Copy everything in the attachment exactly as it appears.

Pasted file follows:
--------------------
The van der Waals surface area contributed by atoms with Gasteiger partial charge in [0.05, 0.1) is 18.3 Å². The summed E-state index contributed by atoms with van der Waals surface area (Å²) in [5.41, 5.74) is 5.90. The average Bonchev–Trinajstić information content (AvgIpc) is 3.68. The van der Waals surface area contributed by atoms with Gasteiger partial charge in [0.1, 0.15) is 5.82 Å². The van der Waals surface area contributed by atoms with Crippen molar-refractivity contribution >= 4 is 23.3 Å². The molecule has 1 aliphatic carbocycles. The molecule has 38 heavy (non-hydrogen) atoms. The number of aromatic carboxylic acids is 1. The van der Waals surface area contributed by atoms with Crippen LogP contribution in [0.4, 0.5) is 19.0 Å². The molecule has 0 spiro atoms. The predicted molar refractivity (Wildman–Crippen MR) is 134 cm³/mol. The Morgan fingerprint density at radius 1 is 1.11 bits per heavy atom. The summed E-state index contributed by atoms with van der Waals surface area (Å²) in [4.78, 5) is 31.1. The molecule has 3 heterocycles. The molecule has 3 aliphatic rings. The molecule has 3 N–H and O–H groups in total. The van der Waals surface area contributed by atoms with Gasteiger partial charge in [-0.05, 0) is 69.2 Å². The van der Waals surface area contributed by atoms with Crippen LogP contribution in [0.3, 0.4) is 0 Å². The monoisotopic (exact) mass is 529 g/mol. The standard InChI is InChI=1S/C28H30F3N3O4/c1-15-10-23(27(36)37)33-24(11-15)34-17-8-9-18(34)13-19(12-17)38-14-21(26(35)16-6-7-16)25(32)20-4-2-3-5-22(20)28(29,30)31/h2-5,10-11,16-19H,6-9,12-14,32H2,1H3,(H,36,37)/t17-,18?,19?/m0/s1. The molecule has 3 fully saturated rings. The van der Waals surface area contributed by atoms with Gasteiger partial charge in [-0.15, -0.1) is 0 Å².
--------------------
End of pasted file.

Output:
The van der Waals surface area contributed by atoms with Gasteiger partial charge in [0.05, 0.1) is 18.3 Å². The summed E-state index contributed by atoms with van der Waals surface area (Å²) in [5.41, 5.74) is 5.90. The average Bonchev–Trinajstić information content (AvgIpc) is 3.68. The van der Waals surface area contributed by atoms with Gasteiger partial charge in [0.1, 0.15) is 5.82 Å². The van der Waals surface area contributed by atoms with Crippen molar-refractivity contribution >= 4 is 23.3 Å². The molecule has 1 aliphatic carbocycles. The molecule has 38 heavy (non-hydrogen) atoms. The number of aromatic carboxylic acids is 1. The van der Waals surface area contributed by atoms with Crippen LogP contribution in [0.4, 0.5) is 19.0 Å². The molecule has 0 spiro atoms. The predicted molar refractivity (Wildman–Crippen MR) is 134 cm³/mol. The Morgan fingerprint density at radius 1 is 1.11 bits per heavy atom. The summed E-state index contributed by atoms with van der Waals surface area (Å²) in [4.78, 5) is 31.1. The molecule has 3 heterocycles. The molecule has 3 aliphatic rings. The molecule has 3 N–H and O–H groups in total. The van der Waals surface area contributed by atoms with Gasteiger partial charge in [-0.05, 0) is 69.2 Å². The van der Waals surface area contributed by atoms with Crippen LogP contribution in [0.3, 0.4) is 0 Å². The monoisotopic (exact) mass is 529 g/mol. The standard InChI is InChI=1S/C28H30F3N3O4/c1-15-10-23(27(36)37)33-24(11-15)34-17-8-9-18(34)13-19(12-17)38-14-21(26(35)16-6-7-16)25(32)20-4-2-3-5-22(20)28(29,30)31/h2-5,10-11,16-19H,6-9,12-14,32H2,1H3,(H,36,37)/t17-,18?,19?/m0/s1. The molecule has 3 fully saturated rings. The van der Waals surface area contributed by atoms with Gasteiger partial charge in [-0.15, -0.1) is 0 Å².